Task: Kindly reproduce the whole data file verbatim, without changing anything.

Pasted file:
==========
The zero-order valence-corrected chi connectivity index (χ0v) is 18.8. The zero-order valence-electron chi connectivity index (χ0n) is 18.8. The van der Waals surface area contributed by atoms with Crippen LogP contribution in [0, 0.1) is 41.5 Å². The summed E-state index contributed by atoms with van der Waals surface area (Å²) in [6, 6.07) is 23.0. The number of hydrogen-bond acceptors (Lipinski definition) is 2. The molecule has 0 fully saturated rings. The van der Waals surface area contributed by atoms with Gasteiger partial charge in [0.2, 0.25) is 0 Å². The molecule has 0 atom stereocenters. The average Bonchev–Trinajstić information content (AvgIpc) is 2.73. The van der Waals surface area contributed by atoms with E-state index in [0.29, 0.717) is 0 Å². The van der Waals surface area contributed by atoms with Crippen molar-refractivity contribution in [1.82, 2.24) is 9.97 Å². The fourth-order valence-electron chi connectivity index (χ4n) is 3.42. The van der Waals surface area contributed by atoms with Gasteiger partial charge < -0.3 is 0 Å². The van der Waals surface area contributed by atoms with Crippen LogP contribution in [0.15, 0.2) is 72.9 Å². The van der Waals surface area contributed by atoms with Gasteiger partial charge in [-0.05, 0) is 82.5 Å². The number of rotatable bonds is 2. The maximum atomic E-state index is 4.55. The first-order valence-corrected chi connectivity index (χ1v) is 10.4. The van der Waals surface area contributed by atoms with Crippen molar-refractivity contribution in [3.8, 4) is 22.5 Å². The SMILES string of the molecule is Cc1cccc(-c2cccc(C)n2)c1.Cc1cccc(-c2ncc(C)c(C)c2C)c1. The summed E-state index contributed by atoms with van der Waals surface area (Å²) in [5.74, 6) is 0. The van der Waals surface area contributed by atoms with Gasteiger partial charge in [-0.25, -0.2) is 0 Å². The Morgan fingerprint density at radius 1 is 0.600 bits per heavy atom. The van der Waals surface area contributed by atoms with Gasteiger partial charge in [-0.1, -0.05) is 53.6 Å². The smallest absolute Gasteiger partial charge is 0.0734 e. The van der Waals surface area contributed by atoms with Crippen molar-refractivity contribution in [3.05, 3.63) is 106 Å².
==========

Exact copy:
The zero-order valence-corrected chi connectivity index (χ0v) is 18.8. The zero-order valence-electron chi connectivity index (χ0n) is 18.8. The van der Waals surface area contributed by atoms with Crippen LogP contribution in [0, 0.1) is 41.5 Å². The summed E-state index contributed by atoms with van der Waals surface area (Å²) in [6, 6.07) is 23.0. The number of hydrogen-bond acceptors (Lipinski definition) is 2. The molecule has 0 fully saturated rings. The van der Waals surface area contributed by atoms with Gasteiger partial charge in [0.2, 0.25) is 0 Å². The molecule has 0 atom stereocenters. The average Bonchev–Trinajstić information content (AvgIpc) is 2.73. The van der Waals surface area contributed by atoms with E-state index in [0.29, 0.717) is 0 Å². The van der Waals surface area contributed by atoms with Crippen molar-refractivity contribution in [1.82, 2.24) is 9.97 Å². The fourth-order valence-electron chi connectivity index (χ4n) is 3.42. The van der Waals surface area contributed by atoms with Gasteiger partial charge < -0.3 is 0 Å². The van der Waals surface area contributed by atoms with Crippen LogP contribution in [0.15, 0.2) is 72.9 Å². The van der Waals surface area contributed by atoms with Gasteiger partial charge in [-0.05, 0) is 82.5 Å². The number of rotatable bonds is 2. The maximum atomic E-state index is 4.55. The first-order valence-corrected chi connectivity index (χ1v) is 10.4. The van der Waals surface area contributed by atoms with Crippen molar-refractivity contribution in [3.8, 4) is 22.5 Å². The SMILES string of the molecule is Cc1cccc(-c2cccc(C)n2)c1.Cc1cccc(-c2ncc(C)c(C)c2C)c1. The summed E-state index contributed by atoms with van der Waals surface area (Å²) in [5.74, 6) is 0. The van der Waals surface area contributed by atoms with Gasteiger partial charge in [-0.25, -0.2) is 0 Å². The Morgan fingerprint density at radius 1 is 0.600 bits per heavy atom. The van der Waals surface area contributed by atoms with Gasteiger partial charge in [-0.1, -0.05) is 53.6 Å². The smallest absolute Gasteiger partial charge is 0.0734 e. The van der Waals surface area contributed by atoms with Crippen molar-refractivity contribution in [3.05, 3.63) is 106 Å².